Moody's: JACI Continues to Show Concentration and Stability

Moody's Investors Service says that the JP Morgan Asia Credit Index (JACI) -- which tracks the total return performance of Asia's fixed-rate USD bond market -- remains concentrated in 10 issuers.


"The top 10 -- whether corporate or sovereign -- account for 28.9% of the overall index, reflecting a fairly high degree of issuer concentration, although over the longer term, this has been lessening," says Laura Acres, a Moody's Senior Vice President.


"The index is skewed toward sovereigns and quasi-sovereigns, which together account for 34.1% of total exposure, and is also increasingly skewed toward China which now accounts for 25.9% of the market capitalisation," adds Acres.


The JACI, as of 31 January, included some 705 bonds issued by 312 companies, with a total weighted market capitalisation of $445 billion.


Moody's rates 91.3% of the index by market capitalisation.


This data compares with 660 bonds issued by 301 companies with a market capitalisation of $420 billion in July 2013, the date of Moody's previous report on the JACI.


Furthermore, on the issue of concentration, at its simplest level, the JACI can be sub-divided into investment-grade and non-investment-grade and, in terms of weighting; it is heavily skewed towards investment-grade issuers, at 76.2%. This percentage is up from 68.5% in July 2013, driven by the upgrade of the Philippines to Baa3 positive in October 2013.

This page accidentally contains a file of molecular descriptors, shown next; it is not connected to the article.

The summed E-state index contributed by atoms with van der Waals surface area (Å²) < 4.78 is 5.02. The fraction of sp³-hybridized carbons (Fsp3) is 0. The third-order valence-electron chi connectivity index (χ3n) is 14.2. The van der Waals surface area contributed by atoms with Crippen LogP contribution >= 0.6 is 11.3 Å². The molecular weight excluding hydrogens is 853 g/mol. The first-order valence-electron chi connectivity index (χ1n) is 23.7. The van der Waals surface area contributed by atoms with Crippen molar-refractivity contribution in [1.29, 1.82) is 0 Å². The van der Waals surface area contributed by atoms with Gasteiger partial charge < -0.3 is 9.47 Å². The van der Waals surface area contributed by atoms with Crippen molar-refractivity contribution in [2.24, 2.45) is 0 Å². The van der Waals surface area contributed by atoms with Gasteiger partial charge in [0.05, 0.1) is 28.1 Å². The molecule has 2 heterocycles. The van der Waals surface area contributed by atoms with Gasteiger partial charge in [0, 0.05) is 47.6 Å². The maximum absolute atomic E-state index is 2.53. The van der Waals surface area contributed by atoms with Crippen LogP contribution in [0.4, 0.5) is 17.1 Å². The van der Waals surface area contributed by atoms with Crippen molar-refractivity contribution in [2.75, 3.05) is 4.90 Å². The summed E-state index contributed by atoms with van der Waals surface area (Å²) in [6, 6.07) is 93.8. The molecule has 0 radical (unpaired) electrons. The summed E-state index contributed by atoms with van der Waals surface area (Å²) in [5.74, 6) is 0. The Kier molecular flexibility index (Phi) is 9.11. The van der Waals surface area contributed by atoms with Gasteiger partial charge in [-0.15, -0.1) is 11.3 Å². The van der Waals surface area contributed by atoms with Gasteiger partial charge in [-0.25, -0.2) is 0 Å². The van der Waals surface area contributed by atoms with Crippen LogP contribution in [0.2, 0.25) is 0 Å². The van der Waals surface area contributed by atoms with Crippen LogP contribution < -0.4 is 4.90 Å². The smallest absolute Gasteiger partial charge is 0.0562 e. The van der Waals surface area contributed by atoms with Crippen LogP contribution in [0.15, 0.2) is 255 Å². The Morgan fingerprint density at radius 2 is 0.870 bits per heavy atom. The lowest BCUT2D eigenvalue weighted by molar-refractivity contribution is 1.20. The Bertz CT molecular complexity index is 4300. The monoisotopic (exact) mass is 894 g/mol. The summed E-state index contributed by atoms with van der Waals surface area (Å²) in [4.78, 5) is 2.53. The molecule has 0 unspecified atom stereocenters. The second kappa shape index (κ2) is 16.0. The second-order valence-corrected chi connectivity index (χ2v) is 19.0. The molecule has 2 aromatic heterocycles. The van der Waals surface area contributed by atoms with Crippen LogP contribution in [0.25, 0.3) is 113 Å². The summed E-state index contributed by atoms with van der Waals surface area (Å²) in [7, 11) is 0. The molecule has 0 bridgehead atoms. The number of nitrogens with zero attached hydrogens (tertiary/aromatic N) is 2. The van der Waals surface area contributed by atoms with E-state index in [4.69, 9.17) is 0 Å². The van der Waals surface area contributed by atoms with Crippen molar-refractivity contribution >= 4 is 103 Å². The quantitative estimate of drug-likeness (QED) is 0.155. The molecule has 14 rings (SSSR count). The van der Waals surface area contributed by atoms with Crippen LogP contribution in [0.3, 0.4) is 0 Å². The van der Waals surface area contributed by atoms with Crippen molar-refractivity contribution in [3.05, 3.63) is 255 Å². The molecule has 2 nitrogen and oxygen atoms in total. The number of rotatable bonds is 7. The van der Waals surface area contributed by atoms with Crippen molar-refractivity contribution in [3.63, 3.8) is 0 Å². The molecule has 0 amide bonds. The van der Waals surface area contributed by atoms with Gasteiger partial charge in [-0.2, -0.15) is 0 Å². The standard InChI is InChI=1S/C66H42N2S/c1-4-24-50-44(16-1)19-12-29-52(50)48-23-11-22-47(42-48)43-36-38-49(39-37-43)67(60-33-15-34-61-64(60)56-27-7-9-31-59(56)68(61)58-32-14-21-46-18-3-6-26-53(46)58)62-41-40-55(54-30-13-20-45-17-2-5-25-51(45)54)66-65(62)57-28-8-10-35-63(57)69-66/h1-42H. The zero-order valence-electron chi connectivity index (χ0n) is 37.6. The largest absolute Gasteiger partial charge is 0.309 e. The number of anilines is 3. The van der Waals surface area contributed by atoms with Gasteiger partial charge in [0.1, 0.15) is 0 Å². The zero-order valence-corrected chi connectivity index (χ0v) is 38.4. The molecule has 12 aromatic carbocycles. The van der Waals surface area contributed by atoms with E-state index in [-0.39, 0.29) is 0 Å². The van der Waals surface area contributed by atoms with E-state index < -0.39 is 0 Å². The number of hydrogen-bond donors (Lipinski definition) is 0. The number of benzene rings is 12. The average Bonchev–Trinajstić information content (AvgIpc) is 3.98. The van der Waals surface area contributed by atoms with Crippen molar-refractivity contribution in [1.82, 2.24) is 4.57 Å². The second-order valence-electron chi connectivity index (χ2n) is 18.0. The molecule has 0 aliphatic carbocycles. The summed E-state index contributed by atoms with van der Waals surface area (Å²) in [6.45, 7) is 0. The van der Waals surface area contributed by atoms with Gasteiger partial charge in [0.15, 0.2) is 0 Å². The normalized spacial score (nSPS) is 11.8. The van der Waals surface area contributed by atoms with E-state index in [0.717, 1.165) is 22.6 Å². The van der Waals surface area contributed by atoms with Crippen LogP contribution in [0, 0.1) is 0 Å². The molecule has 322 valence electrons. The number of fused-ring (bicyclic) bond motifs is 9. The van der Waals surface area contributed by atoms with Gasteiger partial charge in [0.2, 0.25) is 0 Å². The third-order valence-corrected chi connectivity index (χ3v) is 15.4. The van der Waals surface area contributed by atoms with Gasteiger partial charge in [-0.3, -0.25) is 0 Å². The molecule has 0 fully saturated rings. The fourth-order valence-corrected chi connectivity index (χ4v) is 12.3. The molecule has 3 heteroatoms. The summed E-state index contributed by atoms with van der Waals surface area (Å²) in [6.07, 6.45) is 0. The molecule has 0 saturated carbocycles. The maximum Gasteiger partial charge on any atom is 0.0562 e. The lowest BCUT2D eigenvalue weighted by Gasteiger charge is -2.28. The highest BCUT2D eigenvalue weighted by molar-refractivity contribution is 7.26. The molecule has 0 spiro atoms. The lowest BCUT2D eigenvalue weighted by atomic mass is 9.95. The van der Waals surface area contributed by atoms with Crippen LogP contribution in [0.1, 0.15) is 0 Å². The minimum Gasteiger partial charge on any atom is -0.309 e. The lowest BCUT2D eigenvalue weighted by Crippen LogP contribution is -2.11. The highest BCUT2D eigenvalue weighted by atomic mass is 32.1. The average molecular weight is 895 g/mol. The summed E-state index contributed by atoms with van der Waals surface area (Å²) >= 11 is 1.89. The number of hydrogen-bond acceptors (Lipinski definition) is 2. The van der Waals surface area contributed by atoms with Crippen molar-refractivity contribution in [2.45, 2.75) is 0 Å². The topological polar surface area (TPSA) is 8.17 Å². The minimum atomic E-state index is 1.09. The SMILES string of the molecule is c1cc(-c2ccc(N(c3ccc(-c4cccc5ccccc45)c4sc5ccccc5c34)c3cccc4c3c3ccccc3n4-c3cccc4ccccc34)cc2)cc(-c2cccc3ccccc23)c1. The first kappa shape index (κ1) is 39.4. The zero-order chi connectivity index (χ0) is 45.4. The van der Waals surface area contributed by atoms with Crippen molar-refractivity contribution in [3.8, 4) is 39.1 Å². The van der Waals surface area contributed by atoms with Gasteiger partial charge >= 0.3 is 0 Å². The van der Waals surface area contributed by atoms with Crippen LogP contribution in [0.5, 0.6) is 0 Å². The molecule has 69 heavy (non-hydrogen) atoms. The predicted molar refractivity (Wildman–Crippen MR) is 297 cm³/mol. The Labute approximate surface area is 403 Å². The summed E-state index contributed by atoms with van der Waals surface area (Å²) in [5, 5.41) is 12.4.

The report also says that sovereign rating actions have the greatest influence on the JACI's movements. Sovereigns directly make up 14.5% of the index, but their movement also affects government-related issuers (GRIs) and related entities whose ratings may automatically change as a direct result of a sovereign rating movement.


This situation is particularly true for the large number of state-owned or state-controlled utilities and oil and gas companies, which are prevalent in the index.


In addition, the rating outlooks for companies in the index are currently broadly stable: 73.6% have ratings with stable outlooks, up from 69.7% on 31 July 2013.


Meanwhile, the proportion of the index displaying a negative bias (that is either on review for downgrade or on a negative outlook) has fallen to 8.2% from 10.3% as of 31 July. The number of companies in the index with positive outlooks has increased to 8.8% from 2.4% in July, in part reflecting the positive outlook on the Philippines.


The JACI examines credit trends and rating movements for debt issuers in the JACI, most of which are rated by Moody's.


The index tracks the total return performance of select Asian bonds denominated in US dollars, is weighted by market capitalization and covers 15 Asian markets, excluding Japan and Australia.



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